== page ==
Situated 30km off the coast, just south of the Thai border, Pulau Langkawi is at 500 square kilometres the largest of an archipelago of mostly uninhabited islands. Its white-sand beaches are easily the best along the entire west coast of Peninsular Malaysia, and Langkawi’s charms consist largely of lazing around on the sand, perhaps taking time off for a mangrove cruise after sea eagles, to snorkel or scuba dive south at Pulau Payar Marine Park, or to ride the Langkawi Cable Car over the interior forests to the top of Gunung Mat Cincang.

Once a haven for pirates, Langkawi has in recent years been converted into an upmarket resort destination aimed at Saudis and Europeans, complete with its own airport and some of the country’s priciest hotels. That said, there’s relatively little high-density development, and a growing sprinkle of budget-end accommodation means that the island is fairly affordable for a couple of days, even if your funds are limited. It’s also popular with Western yachties, as a cheaper place to hang out than Phuket in Thailand – and Langkawi’s special duty-free status means a case of beer costs only RM25.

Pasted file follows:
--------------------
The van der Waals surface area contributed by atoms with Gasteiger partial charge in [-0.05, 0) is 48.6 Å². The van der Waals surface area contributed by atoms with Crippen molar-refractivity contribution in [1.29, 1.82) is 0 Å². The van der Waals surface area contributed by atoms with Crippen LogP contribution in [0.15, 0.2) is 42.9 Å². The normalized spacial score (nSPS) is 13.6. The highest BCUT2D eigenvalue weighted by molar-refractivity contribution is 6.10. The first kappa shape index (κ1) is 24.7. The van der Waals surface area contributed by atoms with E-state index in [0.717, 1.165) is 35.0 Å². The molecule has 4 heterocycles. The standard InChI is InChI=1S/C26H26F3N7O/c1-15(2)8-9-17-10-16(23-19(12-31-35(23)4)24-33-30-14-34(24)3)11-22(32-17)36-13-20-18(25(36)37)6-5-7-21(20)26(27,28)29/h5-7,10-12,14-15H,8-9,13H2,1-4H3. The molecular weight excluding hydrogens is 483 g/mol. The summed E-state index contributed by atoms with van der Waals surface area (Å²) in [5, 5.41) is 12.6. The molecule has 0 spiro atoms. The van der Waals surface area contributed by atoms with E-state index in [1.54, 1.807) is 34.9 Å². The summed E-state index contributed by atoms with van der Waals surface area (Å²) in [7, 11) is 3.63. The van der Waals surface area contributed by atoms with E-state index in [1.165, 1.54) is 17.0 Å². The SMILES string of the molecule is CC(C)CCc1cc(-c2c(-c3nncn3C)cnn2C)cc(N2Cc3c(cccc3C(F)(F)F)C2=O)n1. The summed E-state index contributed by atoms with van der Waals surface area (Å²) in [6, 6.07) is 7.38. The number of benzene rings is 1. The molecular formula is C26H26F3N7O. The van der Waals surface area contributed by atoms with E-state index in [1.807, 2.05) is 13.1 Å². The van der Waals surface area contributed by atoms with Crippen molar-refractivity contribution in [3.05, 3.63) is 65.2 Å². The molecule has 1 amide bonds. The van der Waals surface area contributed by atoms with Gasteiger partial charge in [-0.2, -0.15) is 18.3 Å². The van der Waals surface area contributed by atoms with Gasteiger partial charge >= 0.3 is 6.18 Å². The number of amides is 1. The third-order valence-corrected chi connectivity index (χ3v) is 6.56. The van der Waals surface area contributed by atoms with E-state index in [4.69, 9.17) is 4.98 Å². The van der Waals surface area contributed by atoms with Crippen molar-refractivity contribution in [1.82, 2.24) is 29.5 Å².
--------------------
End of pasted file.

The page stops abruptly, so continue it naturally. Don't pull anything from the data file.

There’s no reason to stay longer in Langkawi’s main port, Kuah, than it takes to arrange transport west to the beaches and mid-range developments at Pantai Tengah and Pantai Cenang, or the exclusive, self-contained resorts scattered around the island’s northwest. Well-formed roads circuit Langkawi, though with no bus service, exploring further than walking distance from your hotel can be costly. If you are on a budget, don’t come anywhere near Langkawi during national or school holidays, when room rates can double.

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